Osama supporters vow vengeance

American President Barack Obama said the world was a safer place after the demise of Osama bin Laden but supporters of the terrorists were already discussing avenging the terrorist leader’s death.

Calling it a “good day for America”, Obama told an audience at a White House ceremony yesterday that the death of bin Laden had made the world “a better place”.

But a top al-Qaeda ideologue vowed revenge for the killing of bin Laden in the first jihadist admission of the militant leader’s death.

The reaction of the online jihadi community to their hero’s death varied between expressions of disbelief mixed with protestations of revenge and vows to continue the fight against their enemies.

The prominent commentator, going by the online name Assad al-Jihad2, posted on extremist websites a long eulogy for bin Laden and said the Islamic holy war against the West was far from over.

“Woe to his enemies. By God, we will avenge the killing of the Sheik of Islam,” he said.

“Those who wish that jihad has ended or weakened, I tell them: Let us wait a little bit.”

Militant websites with links to al-Qaeda regularly post long interviews with al-Jihad2 on the protocols of waging holy war. He is also often used to resolve questions of doctrine.

“The battle between us and international tyranny is long and will not be stopped by the martyrdom of our beloved one, the lion of Islam,” said al-Jihad2, whose own online name means lion of jihad.

“How many martyrdom-seekers have been born today?”

US forces raided bin Laden’s heavily guarded compound in Abottabad on Monday, killing him, his son, a woman and two others.

The death of bin Laden marks a triumph for the United States in its long struggle against al-Qaeda which began before the September 11, 2001, attacks with the 1998 bombings of two US embassies in Africa that killed 231 people.

Revenge attacks could come from al-Qaeda franchises in the tribal areas of Pakistan, southern Algeria and Yemen – which hosts one of the most vigorous branches.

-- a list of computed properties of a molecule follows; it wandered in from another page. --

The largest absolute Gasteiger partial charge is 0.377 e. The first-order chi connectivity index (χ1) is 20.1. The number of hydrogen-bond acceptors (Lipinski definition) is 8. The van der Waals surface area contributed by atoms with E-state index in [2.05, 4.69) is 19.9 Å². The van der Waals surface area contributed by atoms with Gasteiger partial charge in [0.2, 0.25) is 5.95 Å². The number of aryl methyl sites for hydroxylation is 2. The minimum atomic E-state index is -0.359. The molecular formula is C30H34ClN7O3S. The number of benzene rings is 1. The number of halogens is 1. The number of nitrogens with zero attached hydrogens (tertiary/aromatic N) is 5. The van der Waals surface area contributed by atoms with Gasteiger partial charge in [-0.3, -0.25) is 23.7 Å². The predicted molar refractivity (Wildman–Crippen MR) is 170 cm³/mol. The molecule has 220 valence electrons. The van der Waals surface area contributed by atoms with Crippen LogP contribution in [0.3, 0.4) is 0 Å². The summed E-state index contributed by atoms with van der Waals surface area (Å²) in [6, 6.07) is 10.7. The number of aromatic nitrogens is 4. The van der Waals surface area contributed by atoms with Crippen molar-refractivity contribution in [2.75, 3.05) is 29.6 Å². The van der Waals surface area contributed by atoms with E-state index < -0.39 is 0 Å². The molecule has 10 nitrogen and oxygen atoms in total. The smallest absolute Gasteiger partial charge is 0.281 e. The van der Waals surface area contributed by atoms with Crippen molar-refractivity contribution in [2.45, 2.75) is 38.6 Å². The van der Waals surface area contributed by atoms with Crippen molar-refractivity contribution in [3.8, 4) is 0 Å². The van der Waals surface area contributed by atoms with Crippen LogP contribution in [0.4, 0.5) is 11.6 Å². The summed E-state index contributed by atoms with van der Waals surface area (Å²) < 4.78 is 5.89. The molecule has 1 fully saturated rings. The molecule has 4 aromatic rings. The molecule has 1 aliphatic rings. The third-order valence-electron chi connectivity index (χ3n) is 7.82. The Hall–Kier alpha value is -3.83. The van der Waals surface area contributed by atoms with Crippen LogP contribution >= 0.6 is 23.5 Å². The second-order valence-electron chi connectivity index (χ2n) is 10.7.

While most analysts believe bin Laden had long ago turned over the day-to-day operations of the extremist network to his lieutenants, he remained an inspirational and charismatic figure to jihadists around the world.

“The weight of Sheik Osama is equal to that of the whole United States,” said al-Jihad2.

“Which country managed to attack the Pentagon? Which countries managed to send the most powerful country in the world into decline? The one who did that is a nation called Osama bin Laden,” he said.

Hussein bin Mahmoud, a prominent and respected writer for the militant web forums, wrote a long article yesterday entitled “Osama is not dead … he is alive with his message”.

He said Americans would be allowed to celebrate for a few days and then “we will resume the Islamic war … wait for the worst to come for you and the agents in Pakistan, Afghanistan and Europe”.

Any revenge attacks should be well planned because “individual and random operations lead to negative results,” he said.

Several of the supervisors of the web forums made rare public statements, cautioning participants to await official confirmation of bin Laden’s death from al-Qaeda itself.

But Assad al-Islam, the general supervisor of one forum, said “If he died, his jihadi message has not, we are all mujahedeen”.

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